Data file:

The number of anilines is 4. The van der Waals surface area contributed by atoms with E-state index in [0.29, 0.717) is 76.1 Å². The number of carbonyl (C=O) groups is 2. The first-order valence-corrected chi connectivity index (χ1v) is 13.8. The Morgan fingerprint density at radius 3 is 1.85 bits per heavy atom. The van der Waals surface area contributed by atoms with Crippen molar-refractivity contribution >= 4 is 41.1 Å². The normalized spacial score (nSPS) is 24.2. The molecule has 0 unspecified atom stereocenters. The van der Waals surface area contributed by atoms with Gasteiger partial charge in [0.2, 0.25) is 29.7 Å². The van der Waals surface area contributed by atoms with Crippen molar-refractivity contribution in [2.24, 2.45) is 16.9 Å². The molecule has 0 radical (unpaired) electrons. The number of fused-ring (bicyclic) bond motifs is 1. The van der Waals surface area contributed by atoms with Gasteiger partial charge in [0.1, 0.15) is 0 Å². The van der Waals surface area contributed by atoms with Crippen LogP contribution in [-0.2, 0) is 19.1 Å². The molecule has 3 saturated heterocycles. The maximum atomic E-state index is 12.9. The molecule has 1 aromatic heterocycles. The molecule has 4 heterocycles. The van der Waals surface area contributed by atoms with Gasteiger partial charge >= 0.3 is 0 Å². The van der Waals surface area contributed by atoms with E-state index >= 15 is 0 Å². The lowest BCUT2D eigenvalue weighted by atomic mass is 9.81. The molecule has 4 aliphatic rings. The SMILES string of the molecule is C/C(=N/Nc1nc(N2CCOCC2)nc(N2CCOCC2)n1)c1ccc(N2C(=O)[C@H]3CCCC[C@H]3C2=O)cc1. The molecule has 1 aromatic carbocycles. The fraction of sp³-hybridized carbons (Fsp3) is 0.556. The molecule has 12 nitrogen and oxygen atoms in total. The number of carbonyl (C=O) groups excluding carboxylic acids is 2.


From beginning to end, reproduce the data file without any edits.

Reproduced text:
The number of anilines is 4. The van der Waals surface area contributed by atoms with E-state index in [0.29, 0.717) is 76.1 Å². The number of carbonyl (C=O) groups is 2. The first-order valence-corrected chi connectivity index (χ1v) is 13.8. The Morgan fingerprint density at radius 3 is 1.85 bits per heavy atom. The van der Waals surface area contributed by atoms with Crippen molar-refractivity contribution >= 4 is 41.1 Å². The normalized spacial score (nSPS) is 24.2. The molecule has 0 unspecified atom stereocenters. The van der Waals surface area contributed by atoms with Gasteiger partial charge in [0.2, 0.25) is 29.7 Å². The van der Waals surface area contributed by atoms with Crippen molar-refractivity contribution in [2.24, 2.45) is 16.9 Å². The molecule has 0 radical (unpaired) electrons. The number of fused-ring (bicyclic) bond motifs is 1. The van der Waals surface area contributed by atoms with Gasteiger partial charge in [0.1, 0.15) is 0 Å². The van der Waals surface area contributed by atoms with Crippen LogP contribution in [-0.2, 0) is 19.1 Å². The molecule has 3 saturated heterocycles. The maximum atomic E-state index is 12.9. The molecule has 1 aromatic heterocycles. The molecule has 4 heterocycles. The van der Waals surface area contributed by atoms with Gasteiger partial charge >= 0.3 is 0 Å². The van der Waals surface area contributed by atoms with E-state index >= 15 is 0 Å². The lowest BCUT2D eigenvalue weighted by atomic mass is 9.81. The molecule has 4 aliphatic rings. The SMILES string of the molecule is C/C(=N/Nc1nc(N2CCOCC2)nc(N2CCOCC2)n1)c1ccc(N2C(=O)[C@H]3CCCC[C@H]3C2=O)cc1. The molecule has 1 aromatic carbocycles. The fraction of sp³-hybridized carbons (Fsp3) is 0.556. The molecule has 12 nitrogen and oxygen atoms in total. The number of carbonyl (C=O) groups excluding carboxylic acids is 2.